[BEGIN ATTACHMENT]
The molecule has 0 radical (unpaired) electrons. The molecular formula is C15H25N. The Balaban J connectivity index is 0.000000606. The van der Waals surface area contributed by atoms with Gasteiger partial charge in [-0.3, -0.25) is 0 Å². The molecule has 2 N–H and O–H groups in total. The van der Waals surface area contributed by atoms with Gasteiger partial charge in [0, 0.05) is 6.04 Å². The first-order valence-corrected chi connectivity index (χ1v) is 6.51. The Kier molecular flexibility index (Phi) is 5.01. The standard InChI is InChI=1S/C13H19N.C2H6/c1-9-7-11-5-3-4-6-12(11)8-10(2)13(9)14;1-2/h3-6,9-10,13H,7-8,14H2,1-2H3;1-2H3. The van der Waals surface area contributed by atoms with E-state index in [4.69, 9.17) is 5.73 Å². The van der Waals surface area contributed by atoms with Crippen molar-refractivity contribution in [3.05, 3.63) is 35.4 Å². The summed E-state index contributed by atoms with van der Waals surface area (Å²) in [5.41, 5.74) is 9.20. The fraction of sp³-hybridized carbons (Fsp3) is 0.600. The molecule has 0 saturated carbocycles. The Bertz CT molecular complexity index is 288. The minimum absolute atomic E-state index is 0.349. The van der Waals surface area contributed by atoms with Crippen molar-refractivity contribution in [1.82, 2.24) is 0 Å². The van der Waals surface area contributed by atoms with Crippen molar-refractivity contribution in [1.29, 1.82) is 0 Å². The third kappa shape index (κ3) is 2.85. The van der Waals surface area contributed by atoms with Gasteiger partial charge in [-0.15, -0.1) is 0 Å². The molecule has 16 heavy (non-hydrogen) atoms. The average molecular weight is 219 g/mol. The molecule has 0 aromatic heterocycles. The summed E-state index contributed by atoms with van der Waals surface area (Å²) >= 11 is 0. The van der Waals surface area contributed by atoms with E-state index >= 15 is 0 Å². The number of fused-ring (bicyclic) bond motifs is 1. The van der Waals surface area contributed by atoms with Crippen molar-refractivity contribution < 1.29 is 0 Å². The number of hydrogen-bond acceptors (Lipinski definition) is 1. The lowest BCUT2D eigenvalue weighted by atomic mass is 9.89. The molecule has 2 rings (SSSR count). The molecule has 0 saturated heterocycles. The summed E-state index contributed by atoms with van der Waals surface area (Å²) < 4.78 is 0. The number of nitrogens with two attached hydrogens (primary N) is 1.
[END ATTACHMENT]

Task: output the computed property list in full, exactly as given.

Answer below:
The molecule has 0 radical (unpaired) electrons. The molecular formula is C15H25N. The Balaban J connectivity index is 0.000000606. The van der Waals surface area contributed by atoms with Gasteiger partial charge in [-0.3, -0.25) is 0 Å². The molecule has 2 N–H and O–H groups in total. The van der Waals surface area contributed by atoms with Gasteiger partial charge in [0, 0.05) is 6.04 Å². The first-order valence-corrected chi connectivity index (χ1v) is 6.51. The Kier molecular flexibility index (Phi) is 5.01. The standard InChI is InChI=1S/C13H19N.C2H6/c1-9-7-11-5-3-4-6-12(11)8-10(2)13(9)14;1-2/h3-6,9-10,13H,7-8,14H2,1-2H3;1-2H3. The van der Waals surface area contributed by atoms with E-state index in [4.69, 9.17) is 5.73 Å². The van der Waals surface area contributed by atoms with Crippen molar-refractivity contribution in [3.05, 3.63) is 35.4 Å². The summed E-state index contributed by atoms with van der Waals surface area (Å²) in [5.41, 5.74) is 9.20. The fraction of sp³-hybridized carbons (Fsp3) is 0.600. The molecule has 0 saturated carbocycles. The Bertz CT molecular complexity index is 288. The minimum absolute atomic E-state index is 0.349. The van der Waals surface area contributed by atoms with Crippen molar-refractivity contribution in [1.82, 2.24) is 0 Å². The van der Waals surface area contributed by atoms with Crippen molar-refractivity contribution in [1.29, 1.82) is 0 Å². The third kappa shape index (κ3) is 2.85. The van der Waals surface area contributed by atoms with Gasteiger partial charge in [-0.15, -0.1) is 0 Å². The molecule has 16 heavy (non-hydrogen) atoms. The average molecular weight is 219 g/mol. The molecule has 0 aromatic heterocycles. The summed E-state index contributed by atoms with van der Waals surface area (Å²) >= 11 is 0. The van der Waals surface area contributed by atoms with E-state index >= 15 is 0 Å². The number of fused-ring (bicyclic) bond motifs is 1. The van der Waals surface area contributed by atoms with Crippen molar-refractivity contribution < 1.29 is 0 Å². The number of hydrogen-bond acceptors (Lipinski definition) is 1. The lowest BCUT2D eigenvalue weighted by atomic mass is 9.89. The molecule has 2 rings (SSSR count). The molecule has 0 saturated heterocycles. The summed E-state index contributed by atoms with van der Waals surface area (Å²) < 4.78 is 0. The number of nitrogens with two attached hydrogens (primary N) is 1.